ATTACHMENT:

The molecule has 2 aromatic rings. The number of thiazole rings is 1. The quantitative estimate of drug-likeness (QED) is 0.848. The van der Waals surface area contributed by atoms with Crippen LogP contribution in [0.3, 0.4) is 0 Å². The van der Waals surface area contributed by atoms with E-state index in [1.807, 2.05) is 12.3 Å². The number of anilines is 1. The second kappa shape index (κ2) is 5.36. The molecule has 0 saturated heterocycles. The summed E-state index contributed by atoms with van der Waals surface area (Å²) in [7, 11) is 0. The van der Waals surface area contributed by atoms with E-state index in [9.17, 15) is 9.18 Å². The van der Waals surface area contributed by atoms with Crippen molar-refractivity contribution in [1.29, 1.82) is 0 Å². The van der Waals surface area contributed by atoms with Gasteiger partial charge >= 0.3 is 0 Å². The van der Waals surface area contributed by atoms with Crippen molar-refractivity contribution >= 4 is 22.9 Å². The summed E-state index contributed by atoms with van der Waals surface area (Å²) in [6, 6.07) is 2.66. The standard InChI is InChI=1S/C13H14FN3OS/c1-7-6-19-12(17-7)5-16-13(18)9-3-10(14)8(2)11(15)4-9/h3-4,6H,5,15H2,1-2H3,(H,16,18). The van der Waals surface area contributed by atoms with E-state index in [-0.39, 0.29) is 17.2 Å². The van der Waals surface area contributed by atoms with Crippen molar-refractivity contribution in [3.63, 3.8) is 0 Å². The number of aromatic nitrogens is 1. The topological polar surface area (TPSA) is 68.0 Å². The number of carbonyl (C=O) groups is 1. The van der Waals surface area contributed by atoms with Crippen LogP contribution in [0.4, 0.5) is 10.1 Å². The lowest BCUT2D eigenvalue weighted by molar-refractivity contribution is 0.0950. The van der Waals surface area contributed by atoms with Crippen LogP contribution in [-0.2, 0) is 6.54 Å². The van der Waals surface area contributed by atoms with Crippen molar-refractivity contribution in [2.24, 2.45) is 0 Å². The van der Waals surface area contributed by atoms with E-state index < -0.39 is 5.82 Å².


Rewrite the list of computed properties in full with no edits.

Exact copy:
The molecule has 2 aromatic rings. The number of thiazole rings is 1. The quantitative estimate of drug-likeness (QED) is 0.848. The van der Waals surface area contributed by atoms with Crippen LogP contribution in [0.3, 0.4) is 0 Å². The van der Waals surface area contributed by atoms with E-state index in [1.807, 2.05) is 12.3 Å². The number of anilines is 1. The second kappa shape index (κ2) is 5.36. The molecule has 0 saturated heterocycles. The summed E-state index contributed by atoms with van der Waals surface area (Å²) in [7, 11) is 0. The van der Waals surface area contributed by atoms with E-state index in [9.17, 15) is 9.18 Å². The van der Waals surface area contributed by atoms with Crippen molar-refractivity contribution in [1.29, 1.82) is 0 Å². The van der Waals surface area contributed by atoms with Gasteiger partial charge >= 0.3 is 0 Å². The van der Waals surface area contributed by atoms with Crippen molar-refractivity contribution >= 4 is 22.9 Å². The summed E-state index contributed by atoms with van der Waals surface area (Å²) in [6, 6.07) is 2.66. The standard InChI is InChI=1S/C13H14FN3OS/c1-7-6-19-12(17-7)5-16-13(18)9-3-10(14)8(2)11(15)4-9/h3-4,6H,5,15H2,1-2H3,(H,16,18). The van der Waals surface area contributed by atoms with E-state index in [-0.39, 0.29) is 17.2 Å². The van der Waals surface area contributed by atoms with Crippen molar-refractivity contribution in [3.63, 3.8) is 0 Å². The number of aromatic nitrogens is 1. The topological polar surface area (TPSA) is 68.0 Å². The number of carbonyl (C=O) groups is 1. The van der Waals surface area contributed by atoms with Crippen LogP contribution in [0.4, 0.5) is 10.1 Å². The lowest BCUT2D eigenvalue weighted by molar-refractivity contribution is 0.0950. The van der Waals surface area contributed by atoms with Crippen LogP contribution in [-0.2, 0) is 6.54 Å². The van der Waals surface area contributed by atoms with Crippen molar-refractivity contribution in [2.24, 2.45) is 0 Å². The van der Waals surface area contributed by atoms with E-state index < -0.39 is 5.82 Å².